Thursday, September 11, 2003

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Two years later

I was in Heathrow airport waiting to board a plane home when I heard about the attacks. Unlike U.S. airports, Heathrow does not have TV monitors broadcasting news every 100 yards. The only reason I found out was that I called my wife to let her know I was going to be on a different plane than I'd said. She said, "Thank God you're OK!!" and then told me what happened. By that point both of the towers had fallen and the Pentagon had been hit.

Hearing those facts described over the phone was just bizarre. Seeing the endless replays on television in another country was equally bizarre, though the British were as kind as could be while I was marooned there.

Until 9/11, it was safe to say that my generation had no moment of shared experience equivalent to the Kennedy assassination. I wish I could say that was still the case.

That's all I can muster on the personal significance of 9/11 -- Jeff Jarvis and James Likeks do this better than I.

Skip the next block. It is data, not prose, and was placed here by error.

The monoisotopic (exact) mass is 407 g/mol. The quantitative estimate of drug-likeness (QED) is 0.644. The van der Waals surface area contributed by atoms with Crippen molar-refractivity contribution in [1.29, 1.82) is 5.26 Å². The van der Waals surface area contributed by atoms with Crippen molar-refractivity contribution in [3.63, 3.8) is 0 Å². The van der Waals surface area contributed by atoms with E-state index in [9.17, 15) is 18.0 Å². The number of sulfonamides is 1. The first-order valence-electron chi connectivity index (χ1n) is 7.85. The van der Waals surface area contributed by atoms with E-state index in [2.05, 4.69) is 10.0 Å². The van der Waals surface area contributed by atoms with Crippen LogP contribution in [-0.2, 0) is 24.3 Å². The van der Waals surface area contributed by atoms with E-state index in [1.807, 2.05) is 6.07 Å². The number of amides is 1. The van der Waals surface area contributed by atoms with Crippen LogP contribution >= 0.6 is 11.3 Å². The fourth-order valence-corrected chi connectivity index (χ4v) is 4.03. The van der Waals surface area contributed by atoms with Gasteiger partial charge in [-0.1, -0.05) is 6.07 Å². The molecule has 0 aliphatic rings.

posted by Dan on 09.11.03 at 11:16 AM


As one who lived through a lot of America's famous traumas (Martin Luther King's murder... JFK was assassinated on my 20th birthday... Vietnam demonstrations, etc.) 9/11 dwarfs them all. There is no comparison since Pearl Harbor.

posted by: Roger L. Simon on 09.11.03 at 11:16 AM [permalink]

What's odd is that, just a few months before 9/11, some 20-something friends and I were commenting on our generation's lack of a shared moment.

The best we could come up with was the Challenger explosion or the Gulf War (not really a moment).

posted by: Joe Grossberg on 09.11.03 at 11:16 AM [permalink]

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